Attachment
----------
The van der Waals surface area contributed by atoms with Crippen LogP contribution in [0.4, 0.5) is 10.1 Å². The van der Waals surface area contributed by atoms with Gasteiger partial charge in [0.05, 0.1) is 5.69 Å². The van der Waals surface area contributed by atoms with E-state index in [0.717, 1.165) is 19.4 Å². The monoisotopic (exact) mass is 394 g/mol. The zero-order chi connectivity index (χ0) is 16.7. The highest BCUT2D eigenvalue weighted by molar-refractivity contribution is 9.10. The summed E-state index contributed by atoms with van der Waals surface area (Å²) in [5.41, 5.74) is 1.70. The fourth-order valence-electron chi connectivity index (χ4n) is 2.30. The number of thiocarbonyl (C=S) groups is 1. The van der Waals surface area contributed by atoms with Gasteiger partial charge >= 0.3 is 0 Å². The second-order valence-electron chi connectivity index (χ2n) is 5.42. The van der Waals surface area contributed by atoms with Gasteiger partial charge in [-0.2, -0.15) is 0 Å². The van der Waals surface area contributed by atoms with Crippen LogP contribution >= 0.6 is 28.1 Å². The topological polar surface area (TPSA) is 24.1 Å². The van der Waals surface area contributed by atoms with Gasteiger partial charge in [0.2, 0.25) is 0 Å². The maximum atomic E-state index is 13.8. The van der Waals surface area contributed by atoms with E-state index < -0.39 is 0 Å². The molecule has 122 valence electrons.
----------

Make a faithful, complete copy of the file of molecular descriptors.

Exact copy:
The van der Waals surface area contributed by atoms with Crippen LogP contribution in [0.4, 0.5) is 10.1 Å². The van der Waals surface area contributed by atoms with Gasteiger partial charge in [0.05, 0.1) is 5.69 Å². The van der Waals surface area contributed by atoms with E-state index in [0.717, 1.165) is 19.4 Å². The monoisotopic (exact) mass is 394 g/mol. The zero-order chi connectivity index (χ0) is 16.7. The highest BCUT2D eigenvalue weighted by molar-refractivity contribution is 9.10. The summed E-state index contributed by atoms with van der Waals surface area (Å²) in [5.41, 5.74) is 1.70. The fourth-order valence-electron chi connectivity index (χ4n) is 2.30. The number of thiocarbonyl (C=S) groups is 1. The van der Waals surface area contributed by atoms with Gasteiger partial charge >= 0.3 is 0 Å². The second-order valence-electron chi connectivity index (χ2n) is 5.42. The van der Waals surface area contributed by atoms with Gasteiger partial charge in [-0.2, -0.15) is 0 Å². The van der Waals surface area contributed by atoms with Crippen LogP contribution >= 0.6 is 28.1 Å². The topological polar surface area (TPSA) is 24.1 Å². The van der Waals surface area contributed by atoms with Gasteiger partial charge in [0.2, 0.25) is 0 Å². The maximum atomic E-state index is 13.8. The van der Waals surface area contributed by atoms with E-state index < -0.39 is 0 Å². The molecule has 122 valence electrons.